Do you know what you are signing up for?
Right. You’ve done your research, you’ve negotiated your rent, you’ve even managed to get the landlord to agree to your wishlist. Yup! Pretty much the key terms are all done. Now for just the “operational” bits like getting reference checks done, drawing up the agreement and paying the deposit. Standard stuff, we have that in Australia too!
You will hear real estate agents say their agreement is standard. Here’s the truth: they are not. Standard obligations are not drafted in a standard way, and some agreements are drafted much more aggressively than others. Unless UK moves to legislate residential tenancy arrangements completely, treat every agreement as different. What does this mean? Read it! Read every single word of it, and if you don’t understand it because its gobbledy-gook, then don’t sign it until you understand it.
Because, you may be signing on to more than you bargained for.
When we went through our agreement with a fine toothcomb, we decided not to proceed because we disagreed with the obligations in it, which was drafted wholly in favour of the landlord. The agreement clauses irrelevant to our tenancy, required us to take on maintenance activities on the property that the agent did not disclose prior (ie. clear the gutters and check for frost damage during winter and clean the external windows every 2 months), and snuck in a clause that interest on our deposit belonged to the agent. We felt these obligations to be unreasonable.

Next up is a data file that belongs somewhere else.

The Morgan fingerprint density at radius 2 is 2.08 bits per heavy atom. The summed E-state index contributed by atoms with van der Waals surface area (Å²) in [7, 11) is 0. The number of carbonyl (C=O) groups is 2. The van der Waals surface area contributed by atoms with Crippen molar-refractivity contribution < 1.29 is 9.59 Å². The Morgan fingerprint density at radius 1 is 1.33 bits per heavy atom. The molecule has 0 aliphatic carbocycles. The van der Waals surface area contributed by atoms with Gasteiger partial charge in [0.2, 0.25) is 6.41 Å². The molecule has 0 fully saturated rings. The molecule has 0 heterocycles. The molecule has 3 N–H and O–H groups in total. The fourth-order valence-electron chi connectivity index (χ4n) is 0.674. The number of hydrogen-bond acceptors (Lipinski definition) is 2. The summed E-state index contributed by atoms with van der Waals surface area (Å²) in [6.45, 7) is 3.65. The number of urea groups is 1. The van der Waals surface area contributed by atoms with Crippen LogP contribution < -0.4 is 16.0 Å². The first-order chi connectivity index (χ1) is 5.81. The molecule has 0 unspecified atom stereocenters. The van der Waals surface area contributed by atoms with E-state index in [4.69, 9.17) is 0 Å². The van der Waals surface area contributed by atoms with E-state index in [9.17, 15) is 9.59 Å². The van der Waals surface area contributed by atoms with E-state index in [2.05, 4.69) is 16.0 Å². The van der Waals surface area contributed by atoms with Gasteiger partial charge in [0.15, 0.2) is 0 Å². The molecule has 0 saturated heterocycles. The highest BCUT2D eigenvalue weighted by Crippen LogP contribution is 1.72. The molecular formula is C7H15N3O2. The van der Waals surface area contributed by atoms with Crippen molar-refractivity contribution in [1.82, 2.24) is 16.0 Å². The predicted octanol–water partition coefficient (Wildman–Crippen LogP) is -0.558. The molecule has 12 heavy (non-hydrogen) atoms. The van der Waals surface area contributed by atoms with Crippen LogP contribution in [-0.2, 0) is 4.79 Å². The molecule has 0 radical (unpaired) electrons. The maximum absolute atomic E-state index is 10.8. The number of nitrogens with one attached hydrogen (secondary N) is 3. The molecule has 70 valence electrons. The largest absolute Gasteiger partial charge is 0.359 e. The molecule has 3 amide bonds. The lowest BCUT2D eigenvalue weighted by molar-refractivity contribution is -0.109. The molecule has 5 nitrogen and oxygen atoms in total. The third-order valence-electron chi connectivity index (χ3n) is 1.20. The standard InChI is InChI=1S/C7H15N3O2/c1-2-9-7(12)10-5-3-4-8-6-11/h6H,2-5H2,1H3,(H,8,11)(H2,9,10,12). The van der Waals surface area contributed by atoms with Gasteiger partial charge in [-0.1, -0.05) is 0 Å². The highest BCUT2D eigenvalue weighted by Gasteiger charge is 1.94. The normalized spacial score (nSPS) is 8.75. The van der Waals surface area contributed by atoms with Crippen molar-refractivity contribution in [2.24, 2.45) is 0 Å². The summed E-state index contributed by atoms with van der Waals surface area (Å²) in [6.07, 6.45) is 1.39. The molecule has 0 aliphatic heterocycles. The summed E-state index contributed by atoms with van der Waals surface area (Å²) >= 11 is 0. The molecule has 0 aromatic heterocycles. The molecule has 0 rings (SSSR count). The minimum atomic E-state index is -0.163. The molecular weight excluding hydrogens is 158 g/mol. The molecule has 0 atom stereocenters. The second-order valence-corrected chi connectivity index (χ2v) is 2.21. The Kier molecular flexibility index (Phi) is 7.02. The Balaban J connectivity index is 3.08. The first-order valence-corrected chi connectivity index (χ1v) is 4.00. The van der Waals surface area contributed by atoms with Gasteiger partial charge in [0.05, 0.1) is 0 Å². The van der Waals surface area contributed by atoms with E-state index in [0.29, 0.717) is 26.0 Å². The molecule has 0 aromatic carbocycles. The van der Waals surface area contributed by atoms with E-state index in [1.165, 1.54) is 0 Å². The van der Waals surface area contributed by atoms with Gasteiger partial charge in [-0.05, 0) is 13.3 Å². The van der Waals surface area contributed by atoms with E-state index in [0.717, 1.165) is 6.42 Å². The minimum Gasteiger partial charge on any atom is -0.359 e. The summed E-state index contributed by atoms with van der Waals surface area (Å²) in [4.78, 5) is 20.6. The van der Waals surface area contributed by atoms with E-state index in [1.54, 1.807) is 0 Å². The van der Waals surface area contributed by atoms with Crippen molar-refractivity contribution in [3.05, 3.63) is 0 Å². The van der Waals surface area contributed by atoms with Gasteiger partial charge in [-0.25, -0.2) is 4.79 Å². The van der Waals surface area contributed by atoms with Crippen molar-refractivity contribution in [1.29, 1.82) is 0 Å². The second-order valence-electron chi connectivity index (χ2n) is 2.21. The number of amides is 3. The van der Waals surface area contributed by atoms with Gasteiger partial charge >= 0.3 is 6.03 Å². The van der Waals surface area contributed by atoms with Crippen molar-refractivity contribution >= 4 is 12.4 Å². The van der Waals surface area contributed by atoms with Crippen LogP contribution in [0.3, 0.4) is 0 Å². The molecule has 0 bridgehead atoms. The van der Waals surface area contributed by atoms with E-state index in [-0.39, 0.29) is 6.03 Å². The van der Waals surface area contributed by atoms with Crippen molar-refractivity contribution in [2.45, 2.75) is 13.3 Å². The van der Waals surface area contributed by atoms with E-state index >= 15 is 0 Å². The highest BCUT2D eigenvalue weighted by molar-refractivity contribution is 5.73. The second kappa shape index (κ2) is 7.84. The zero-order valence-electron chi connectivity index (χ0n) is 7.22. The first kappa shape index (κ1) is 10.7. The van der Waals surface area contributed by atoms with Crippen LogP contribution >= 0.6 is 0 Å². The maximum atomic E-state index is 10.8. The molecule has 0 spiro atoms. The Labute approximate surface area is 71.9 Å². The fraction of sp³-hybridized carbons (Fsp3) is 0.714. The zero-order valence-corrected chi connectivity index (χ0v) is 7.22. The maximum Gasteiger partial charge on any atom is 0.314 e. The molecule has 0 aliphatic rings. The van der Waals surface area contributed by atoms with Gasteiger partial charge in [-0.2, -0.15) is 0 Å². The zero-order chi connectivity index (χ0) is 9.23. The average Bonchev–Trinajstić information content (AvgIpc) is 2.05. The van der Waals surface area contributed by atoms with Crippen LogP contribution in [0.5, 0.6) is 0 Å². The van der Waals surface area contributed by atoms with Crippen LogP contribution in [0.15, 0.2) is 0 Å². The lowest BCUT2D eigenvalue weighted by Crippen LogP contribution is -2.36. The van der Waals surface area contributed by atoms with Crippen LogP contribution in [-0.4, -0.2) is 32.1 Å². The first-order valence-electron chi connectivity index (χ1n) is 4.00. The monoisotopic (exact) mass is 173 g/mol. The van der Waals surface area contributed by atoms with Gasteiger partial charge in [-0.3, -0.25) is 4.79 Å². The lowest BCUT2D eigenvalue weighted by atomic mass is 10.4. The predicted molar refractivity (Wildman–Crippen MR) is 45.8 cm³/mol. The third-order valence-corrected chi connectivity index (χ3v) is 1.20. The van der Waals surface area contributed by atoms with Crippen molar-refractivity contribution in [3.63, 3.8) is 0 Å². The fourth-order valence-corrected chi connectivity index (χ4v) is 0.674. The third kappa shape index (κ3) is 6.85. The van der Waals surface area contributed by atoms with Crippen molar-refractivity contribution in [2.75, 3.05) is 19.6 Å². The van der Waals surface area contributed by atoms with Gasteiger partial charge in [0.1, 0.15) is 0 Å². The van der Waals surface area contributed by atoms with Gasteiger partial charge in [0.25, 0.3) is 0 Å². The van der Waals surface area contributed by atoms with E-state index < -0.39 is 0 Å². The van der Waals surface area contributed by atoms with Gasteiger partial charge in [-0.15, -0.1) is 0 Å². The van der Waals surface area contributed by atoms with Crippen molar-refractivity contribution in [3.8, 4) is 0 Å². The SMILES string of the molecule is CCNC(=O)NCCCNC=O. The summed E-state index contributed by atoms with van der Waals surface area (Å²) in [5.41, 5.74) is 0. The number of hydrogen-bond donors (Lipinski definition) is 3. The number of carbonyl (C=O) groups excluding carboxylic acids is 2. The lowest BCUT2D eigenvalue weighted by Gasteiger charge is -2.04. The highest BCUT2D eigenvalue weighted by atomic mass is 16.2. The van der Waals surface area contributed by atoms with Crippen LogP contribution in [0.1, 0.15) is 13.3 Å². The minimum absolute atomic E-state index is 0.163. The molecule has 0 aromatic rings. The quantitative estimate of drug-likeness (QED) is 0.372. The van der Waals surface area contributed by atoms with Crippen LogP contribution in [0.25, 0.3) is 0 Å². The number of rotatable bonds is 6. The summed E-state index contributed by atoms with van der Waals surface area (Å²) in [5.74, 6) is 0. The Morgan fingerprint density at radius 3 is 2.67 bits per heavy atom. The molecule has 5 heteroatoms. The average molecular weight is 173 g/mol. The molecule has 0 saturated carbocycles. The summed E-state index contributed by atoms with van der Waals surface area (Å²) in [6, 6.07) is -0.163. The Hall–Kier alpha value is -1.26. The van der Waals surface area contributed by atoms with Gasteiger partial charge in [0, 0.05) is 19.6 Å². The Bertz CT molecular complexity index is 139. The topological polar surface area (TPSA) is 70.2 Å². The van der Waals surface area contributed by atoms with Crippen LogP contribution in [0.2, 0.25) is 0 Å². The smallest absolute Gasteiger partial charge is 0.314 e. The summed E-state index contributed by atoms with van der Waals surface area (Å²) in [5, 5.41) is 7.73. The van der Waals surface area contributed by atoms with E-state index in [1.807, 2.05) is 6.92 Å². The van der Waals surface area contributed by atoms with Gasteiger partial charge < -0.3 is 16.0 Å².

We tried to negotiate on the terms. In fact, I had to amend about 20 clauses. In the end, it got too hard and we decided to simply start again with a different proeprty. As we were walking away, the agent then got pretty aggressive in her communication to us. We then shut the door completely on that relationship and are quite relieved to have done so. And we were glad to have done so. If this is how it was going to be at the beginning, it doesn’t bode well for the rest of the tenancy.
Ninety percent of the time, everything will go smoothly. But consider what might happen ten percent of the time. Aggressive agreements sets up a relationship that empowers aggressive agents. And if you’ve signed, there’s not much room to move if anything unfortuante happens.
What happened next?
We went out to look for another property. But before we negotiated on it, I asked to see their pro-forma agreement, and again reviewed it carefully. Happy with it, we proceeded further.
We also did not involve our relocation company in the negotiation process. In the end, we felt that they did not provide the best guidance, particularly when they kept telling me that the 1st contract was standard and that these types of clauses were standard, and that they were concerned that we might lose this property. Not a response I expected in this current climate.